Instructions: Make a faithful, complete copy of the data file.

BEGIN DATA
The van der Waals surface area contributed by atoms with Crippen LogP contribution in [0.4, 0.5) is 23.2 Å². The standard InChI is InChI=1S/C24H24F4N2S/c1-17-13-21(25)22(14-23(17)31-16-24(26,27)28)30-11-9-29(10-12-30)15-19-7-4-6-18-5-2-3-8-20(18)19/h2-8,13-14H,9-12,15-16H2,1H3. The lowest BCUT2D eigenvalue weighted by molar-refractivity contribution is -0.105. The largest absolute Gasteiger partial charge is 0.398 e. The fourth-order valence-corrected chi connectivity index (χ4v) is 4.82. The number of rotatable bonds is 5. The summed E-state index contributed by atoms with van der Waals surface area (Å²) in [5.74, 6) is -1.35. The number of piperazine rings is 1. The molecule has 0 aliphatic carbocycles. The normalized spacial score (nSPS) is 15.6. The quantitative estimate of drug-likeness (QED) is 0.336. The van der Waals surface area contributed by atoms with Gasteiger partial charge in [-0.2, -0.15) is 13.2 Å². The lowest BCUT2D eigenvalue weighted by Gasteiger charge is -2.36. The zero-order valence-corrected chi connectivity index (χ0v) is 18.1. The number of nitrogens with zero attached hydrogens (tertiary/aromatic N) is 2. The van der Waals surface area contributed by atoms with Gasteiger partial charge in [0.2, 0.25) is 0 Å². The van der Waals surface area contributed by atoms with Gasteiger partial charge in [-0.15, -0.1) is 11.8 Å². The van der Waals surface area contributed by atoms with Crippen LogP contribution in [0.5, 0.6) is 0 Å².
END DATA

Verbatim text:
The van der Waals surface area contributed by atoms with Crippen LogP contribution in [0.4, 0.5) is 23.2 Å². The standard InChI is InChI=1S/C24H24F4N2S/c1-17-13-21(25)22(14-23(17)31-16-24(26,27)28)30-11-9-29(10-12-30)15-19-7-4-6-18-5-2-3-8-20(18)19/h2-8,13-14H,9-12,15-16H2,1H3. The lowest BCUT2D eigenvalue weighted by molar-refractivity contribution is -0.105. The largest absolute Gasteiger partial charge is 0.398 e. The fourth-order valence-corrected chi connectivity index (χ4v) is 4.82. The number of rotatable bonds is 5. The summed E-state index contributed by atoms with van der Waals surface area (Å²) in [5.74, 6) is -1.35. The number of piperazine rings is 1. The molecule has 0 aliphatic carbocycles. The normalized spacial score (nSPS) is 15.6. The quantitative estimate of drug-likeness (QED) is 0.336. The van der Waals surface area contributed by atoms with Gasteiger partial charge in [-0.2, -0.15) is 13.2 Å². The lowest BCUT2D eigenvalue weighted by Gasteiger charge is -2.36. The zero-order valence-corrected chi connectivity index (χ0v) is 18.1. The number of nitrogens with zero attached hydrogens (tertiary/aromatic N) is 2. The van der Waals surface area contributed by atoms with Gasteiger partial charge in [0.2, 0.25) is 0 Å². The van der Waals surface area contributed by atoms with Gasteiger partial charge in [-0.15, -0.1) is 11.8 Å². The van der Waals surface area contributed by atoms with Crippen LogP contribution in [0.5, 0.6) is 0 Å².